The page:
In this study, more than 50% of the participants exhibited inadequate health behavior knowledge, including all elderly persons. These finding was consistent with those of other studies [30–33] but higher than the findings in the study by Tian et al. [13, 34] regarding the health knowledge of rural elderly people about chronic diseases.
In general, more than 60% of the elderly showed adequate knowledge of the factors that induce falls, as well as the importance of daily health habits, regular diet, and exercise. In addition, the respondents understood the danger of smoking, importance of social interaction, and effects of living alone. Knowledge of the proper/maximum intake of oil, salt, fruits, vegetables, and liquids, as well as information on elderly depression, need to be strengthened (with less than 60%). Since 1953, the government of the People's Republic of China has implemented disease prevention programs as the focus of health knowledge promotion. In the past 20 years, the government and the Department of Health Education have provided sufficient attention to health education as well as healthy behavior and lifestyle. Thus, most people have acquired adequate knowledge of the components that complete a healthy lifestyle . Inadequate orientation to healthy habits and lifestyle lead to poor understanding of the importance of using appropriate amounts of cooking oil and salt in preparing food, realizing the benefits of appropriate intakes of vegetable, fruits, and liquids, as well as recognizing symptoms of common mental disorders. Thus, these aspects of health knowledge should be the focus of future efforts in health education.
Studies worldwide found that people aged 65 years or older with lower educational level had less health behavior knowledge [35, 36]. A close relationship was found between the elderly health knowledge and their educational level; the higher the educational level, the better their health knowledge [37, 38]. The present study confirmed that the participants who attained high school level or above had 6, 4, and 3 times greater odds of possessing adequate health knowledge than those who attained below primary, primary, and junior high school education, respectively. High reading comprehension level, broad knowledge, analytical ability, and screening information ability were better in people who obtained higher education compared with lower education, which may explain more accurately the similar results .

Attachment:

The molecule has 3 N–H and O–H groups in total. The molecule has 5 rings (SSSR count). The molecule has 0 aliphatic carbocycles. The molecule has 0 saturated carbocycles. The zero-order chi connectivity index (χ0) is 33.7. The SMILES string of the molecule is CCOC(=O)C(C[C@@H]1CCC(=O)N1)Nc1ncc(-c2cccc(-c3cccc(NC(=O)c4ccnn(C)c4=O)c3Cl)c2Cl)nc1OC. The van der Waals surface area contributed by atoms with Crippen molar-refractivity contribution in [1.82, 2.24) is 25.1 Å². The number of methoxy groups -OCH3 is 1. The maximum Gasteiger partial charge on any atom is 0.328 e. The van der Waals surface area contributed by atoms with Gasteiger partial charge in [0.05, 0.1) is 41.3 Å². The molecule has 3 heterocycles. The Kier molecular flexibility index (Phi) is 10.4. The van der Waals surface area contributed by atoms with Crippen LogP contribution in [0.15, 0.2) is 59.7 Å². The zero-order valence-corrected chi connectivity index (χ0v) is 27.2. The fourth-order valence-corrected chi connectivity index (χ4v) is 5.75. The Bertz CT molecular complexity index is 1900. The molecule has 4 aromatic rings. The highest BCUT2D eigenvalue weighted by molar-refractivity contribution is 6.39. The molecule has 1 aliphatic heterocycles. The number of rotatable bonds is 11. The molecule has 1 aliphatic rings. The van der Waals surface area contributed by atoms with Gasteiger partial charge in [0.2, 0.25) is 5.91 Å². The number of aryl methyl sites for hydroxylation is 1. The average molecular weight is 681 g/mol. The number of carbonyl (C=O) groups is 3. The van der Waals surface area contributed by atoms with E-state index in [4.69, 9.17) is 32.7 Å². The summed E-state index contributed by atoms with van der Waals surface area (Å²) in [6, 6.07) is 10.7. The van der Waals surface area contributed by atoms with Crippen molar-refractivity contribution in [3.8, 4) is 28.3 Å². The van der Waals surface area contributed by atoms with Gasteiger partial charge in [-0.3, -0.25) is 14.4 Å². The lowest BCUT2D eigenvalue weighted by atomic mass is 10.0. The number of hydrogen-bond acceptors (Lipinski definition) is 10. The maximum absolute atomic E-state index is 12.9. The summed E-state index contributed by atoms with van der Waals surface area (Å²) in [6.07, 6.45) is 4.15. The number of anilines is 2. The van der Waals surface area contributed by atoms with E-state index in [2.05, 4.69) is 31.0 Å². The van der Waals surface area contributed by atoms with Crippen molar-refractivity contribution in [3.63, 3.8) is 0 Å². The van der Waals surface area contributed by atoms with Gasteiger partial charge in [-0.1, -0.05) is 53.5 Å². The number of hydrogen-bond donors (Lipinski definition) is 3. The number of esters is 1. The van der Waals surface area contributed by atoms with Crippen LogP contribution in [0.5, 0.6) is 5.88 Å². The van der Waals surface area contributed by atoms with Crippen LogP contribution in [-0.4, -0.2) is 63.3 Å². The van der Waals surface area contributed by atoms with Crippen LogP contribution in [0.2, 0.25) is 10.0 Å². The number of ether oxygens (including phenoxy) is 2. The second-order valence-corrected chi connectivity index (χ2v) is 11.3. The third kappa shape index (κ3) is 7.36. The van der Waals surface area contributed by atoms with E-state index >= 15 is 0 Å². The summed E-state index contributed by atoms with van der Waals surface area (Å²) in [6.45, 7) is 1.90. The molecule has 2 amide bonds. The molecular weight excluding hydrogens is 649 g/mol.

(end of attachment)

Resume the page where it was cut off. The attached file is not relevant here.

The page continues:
The current study also revealed that the elderly without previous employment exhibited significantly lower health knowledge than those who were previously employed (participants who used to work as administrative and technical personnel, workers, migrant workers, and farmers had 2.5, 2.3, 3.9, and 2.1 times greater odds of possessing adequate health knowledge than those who were unemployed, respectively). This finding was consistent with the results of other previous studies . People with different occupations had various social interaction as well as access to and distribution of information. Among the Chinese elderly, those who worked as administrative and technical workers obtained a higher level of health behavior knowledge because they had more access to information and knowledge was more easily disseminated in their profession . Those elderly who did not previously hold permanent occupations showed a low educational level, and primarily did the household chores; these people had limited access to information and had fewer ways of acquiring knowledge. In China, more than 40% of the elderly received no basic education, particularly females . The present study confirmed this percentage. Because most respondents were born before 1950, and poor standard of living rendered them incapable of pursuing formal education.
A significant difference in health literacy has been indicated between the Chinese elderly living in urban areas and those living in rural areas : the elderly living in urban areas showed significantly higher health behavior knowledge than did the rural elderly; the number of elderly persons living in cities and exhibiting good health behavior knowledge was 3.5 times greater than those living in rural areas. This result may be attributed to differences in economic conditions, educational attainment, and health resources between those living in urban and rural areas. According to the Rural Health Resource Allocation Report in 2010 , the current health resources of China are mainly allocated to hospitals at or above the county level. Township institutes are generally less prestigious and less sophisticated in terms of technological facility. In addition, their technical personnel generally obtained relatively low educational degrees. Excellent community medical care, health care services, and health education are difficult to provide because of shortage in technical health personnel in town hospitals. Therefore, prompted community health departments should increase the number of skilled personnel in towns and restructure the health department to strengthen health education among rural people, particularly the elderly.